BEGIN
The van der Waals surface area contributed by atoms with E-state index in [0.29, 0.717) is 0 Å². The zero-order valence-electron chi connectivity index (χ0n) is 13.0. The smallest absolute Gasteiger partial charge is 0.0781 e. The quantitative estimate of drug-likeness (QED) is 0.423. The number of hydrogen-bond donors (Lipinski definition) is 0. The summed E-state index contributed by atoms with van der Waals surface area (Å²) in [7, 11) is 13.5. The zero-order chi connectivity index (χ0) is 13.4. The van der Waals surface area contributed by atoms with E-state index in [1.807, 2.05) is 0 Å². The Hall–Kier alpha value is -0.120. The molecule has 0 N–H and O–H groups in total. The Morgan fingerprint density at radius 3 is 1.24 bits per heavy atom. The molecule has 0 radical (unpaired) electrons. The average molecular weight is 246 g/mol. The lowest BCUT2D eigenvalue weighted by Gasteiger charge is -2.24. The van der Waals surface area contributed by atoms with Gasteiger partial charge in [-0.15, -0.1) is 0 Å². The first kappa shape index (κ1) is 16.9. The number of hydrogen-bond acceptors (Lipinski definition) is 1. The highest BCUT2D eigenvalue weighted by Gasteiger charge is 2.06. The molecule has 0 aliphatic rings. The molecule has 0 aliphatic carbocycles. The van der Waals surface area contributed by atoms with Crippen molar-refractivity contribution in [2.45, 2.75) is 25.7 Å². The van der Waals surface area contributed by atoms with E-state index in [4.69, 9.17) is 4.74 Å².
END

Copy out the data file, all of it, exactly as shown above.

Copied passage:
The van der Waals surface area contributed by atoms with E-state index in [0.29, 0.717) is 0 Å². The zero-order valence-electron chi connectivity index (χ0n) is 13.0. The smallest absolute Gasteiger partial charge is 0.0781 e. The quantitative estimate of drug-likeness (QED) is 0.423. The number of hydrogen-bond donors (Lipinski definition) is 0. The summed E-state index contributed by atoms with van der Waals surface area (Å²) in [7, 11) is 13.5. The zero-order chi connectivity index (χ0) is 13.4. The van der Waals surface area contributed by atoms with E-state index in [1.807, 2.05) is 0 Å². The Hall–Kier alpha value is -0.120. The molecule has 0 N–H and O–H groups in total. The Morgan fingerprint density at radius 3 is 1.24 bits per heavy atom. The molecule has 0 radical (unpaired) electrons. The average molecular weight is 246 g/mol. The lowest BCUT2D eigenvalue weighted by Gasteiger charge is -2.24. The van der Waals surface area contributed by atoms with Gasteiger partial charge in [-0.15, -0.1) is 0 Å². The first kappa shape index (κ1) is 16.9. The number of hydrogen-bond acceptors (Lipinski definition) is 1. The highest BCUT2D eigenvalue weighted by Gasteiger charge is 2.06. The molecule has 0 aliphatic rings. The molecule has 0 aliphatic carbocycles. The van der Waals surface area contributed by atoms with Crippen molar-refractivity contribution in [2.45, 2.75) is 25.7 Å². The van der Waals surface area contributed by atoms with E-state index in [4.69, 9.17) is 4.74 Å².